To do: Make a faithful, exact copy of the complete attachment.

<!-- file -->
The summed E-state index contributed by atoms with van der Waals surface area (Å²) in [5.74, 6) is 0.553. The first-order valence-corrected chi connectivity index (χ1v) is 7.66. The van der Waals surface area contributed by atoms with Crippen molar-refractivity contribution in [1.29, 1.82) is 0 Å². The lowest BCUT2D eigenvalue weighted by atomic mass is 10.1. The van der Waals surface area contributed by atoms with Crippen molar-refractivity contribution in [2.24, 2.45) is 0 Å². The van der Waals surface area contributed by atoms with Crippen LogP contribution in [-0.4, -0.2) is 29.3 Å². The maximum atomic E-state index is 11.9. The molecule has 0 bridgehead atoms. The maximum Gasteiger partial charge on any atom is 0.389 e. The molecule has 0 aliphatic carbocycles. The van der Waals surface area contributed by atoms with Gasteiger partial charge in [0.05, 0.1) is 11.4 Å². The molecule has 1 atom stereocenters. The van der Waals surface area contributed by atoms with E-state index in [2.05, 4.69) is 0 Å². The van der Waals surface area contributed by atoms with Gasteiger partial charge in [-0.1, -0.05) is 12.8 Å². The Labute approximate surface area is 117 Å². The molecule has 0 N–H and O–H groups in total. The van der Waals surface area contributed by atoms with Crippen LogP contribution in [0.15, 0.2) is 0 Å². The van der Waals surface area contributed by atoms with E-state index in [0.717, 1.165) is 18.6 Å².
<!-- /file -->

The summed E-state index contributed by atoms with van der Waals surface area (Å²) in [5.74, 6) is 0.553. The first-order valence-corrected chi connectivity index (χ1v) is 7.66. The van der Waals surface area contributed by atoms with Crippen molar-refractivity contribution in [1.29, 1.82) is 0 Å². The lowest BCUT2D eigenvalue weighted by atomic mass is 10.1. The van der Waals surface area contributed by atoms with Crippen molar-refractivity contribution in [2.24, 2.45) is 0 Å². The van der Waals surface area contributed by atoms with Crippen LogP contribution in [-0.4, -0.2) is 29.3 Å². The maximum atomic E-state index is 11.9. The molecule has 0 bridgehead atoms. The maximum Gasteiger partial charge on any atom is 0.389 e. The molecule has 0 aliphatic carbocycles. The van der Waals surface area contributed by atoms with Gasteiger partial charge in [0.05, 0.1) is 11.4 Å². The molecule has 1 atom stereocenters. The van der Waals surface area contributed by atoms with E-state index in [2.05, 4.69) is 0 Å². The van der Waals surface area contributed by atoms with Gasteiger partial charge in [-0.1, -0.05) is 12.8 Å². The Labute approximate surface area is 117 Å². The molecule has 0 N–H and O–H groups in total. The van der Waals surface area contributed by atoms with Crippen LogP contribution in [0.15, 0.2) is 0 Å². The van der Waals surface area contributed by atoms with E-state index in [0.717, 1.165) is 18.6 Å².